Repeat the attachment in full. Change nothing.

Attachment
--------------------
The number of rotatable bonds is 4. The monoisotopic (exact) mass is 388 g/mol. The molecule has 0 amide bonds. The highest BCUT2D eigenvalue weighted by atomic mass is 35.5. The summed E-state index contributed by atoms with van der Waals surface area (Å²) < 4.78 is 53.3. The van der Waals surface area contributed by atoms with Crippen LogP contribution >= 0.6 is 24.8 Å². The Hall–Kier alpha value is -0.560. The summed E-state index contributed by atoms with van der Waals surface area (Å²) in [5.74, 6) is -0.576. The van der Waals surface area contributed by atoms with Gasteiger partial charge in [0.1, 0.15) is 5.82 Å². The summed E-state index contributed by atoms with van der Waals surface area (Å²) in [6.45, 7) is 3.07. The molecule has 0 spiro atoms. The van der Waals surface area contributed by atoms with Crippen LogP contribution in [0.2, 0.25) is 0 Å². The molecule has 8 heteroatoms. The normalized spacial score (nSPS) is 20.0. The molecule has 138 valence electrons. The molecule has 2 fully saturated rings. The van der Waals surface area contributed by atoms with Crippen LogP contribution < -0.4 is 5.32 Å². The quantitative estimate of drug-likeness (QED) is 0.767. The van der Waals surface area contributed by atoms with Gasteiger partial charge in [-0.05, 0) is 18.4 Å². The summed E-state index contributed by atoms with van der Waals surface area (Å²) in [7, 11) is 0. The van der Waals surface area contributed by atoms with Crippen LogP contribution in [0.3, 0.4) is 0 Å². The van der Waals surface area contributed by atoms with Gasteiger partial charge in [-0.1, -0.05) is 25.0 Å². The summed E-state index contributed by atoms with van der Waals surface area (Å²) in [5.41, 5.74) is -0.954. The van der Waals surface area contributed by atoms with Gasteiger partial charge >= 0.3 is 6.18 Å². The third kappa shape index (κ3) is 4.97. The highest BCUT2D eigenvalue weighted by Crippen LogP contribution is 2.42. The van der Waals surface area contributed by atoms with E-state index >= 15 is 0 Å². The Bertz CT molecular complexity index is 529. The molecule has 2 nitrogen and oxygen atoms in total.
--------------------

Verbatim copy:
The number of rotatable bonds is 4. The monoisotopic (exact) mass is 388 g/mol. The molecule has 0 amide bonds. The highest BCUT2D eigenvalue weighted by atomic mass is 35.5. The summed E-state index contributed by atoms with van der Waals surface area (Å²) < 4.78 is 53.3. The van der Waals surface area contributed by atoms with Crippen LogP contribution >= 0.6 is 24.8 Å². The Hall–Kier alpha value is -0.560. The summed E-state index contributed by atoms with van der Waals surface area (Å²) in [5.74, 6) is -0.576. The van der Waals surface area contributed by atoms with Gasteiger partial charge in [0.1, 0.15) is 5.82 Å². The summed E-state index contributed by atoms with van der Waals surface area (Å²) in [6.45, 7) is 3.07. The molecule has 0 spiro atoms. The van der Waals surface area contributed by atoms with Crippen LogP contribution in [0.2, 0.25) is 0 Å². The molecule has 8 heteroatoms. The normalized spacial score (nSPS) is 20.0. The molecule has 138 valence electrons. The molecule has 2 fully saturated rings. The van der Waals surface area contributed by atoms with Crippen LogP contribution < -0.4 is 5.32 Å². The quantitative estimate of drug-likeness (QED) is 0.767. The van der Waals surface area contributed by atoms with Gasteiger partial charge in [-0.05, 0) is 18.4 Å². The summed E-state index contributed by atoms with van der Waals surface area (Å²) in [7, 11) is 0. The van der Waals surface area contributed by atoms with Crippen LogP contribution in [0.3, 0.4) is 0 Å². The van der Waals surface area contributed by atoms with Gasteiger partial charge in [-0.1, -0.05) is 25.0 Å². The summed E-state index contributed by atoms with van der Waals surface area (Å²) in [5.41, 5.74) is -0.954. The van der Waals surface area contributed by atoms with Gasteiger partial charge >= 0.3 is 6.18 Å². The third kappa shape index (κ3) is 4.97. The highest BCUT2D eigenvalue weighted by Crippen LogP contribution is 2.42. The van der Waals surface area contributed by atoms with E-state index >= 15 is 0 Å². The Bertz CT molecular complexity index is 529. The molecule has 2 nitrogen and oxygen atoms in total.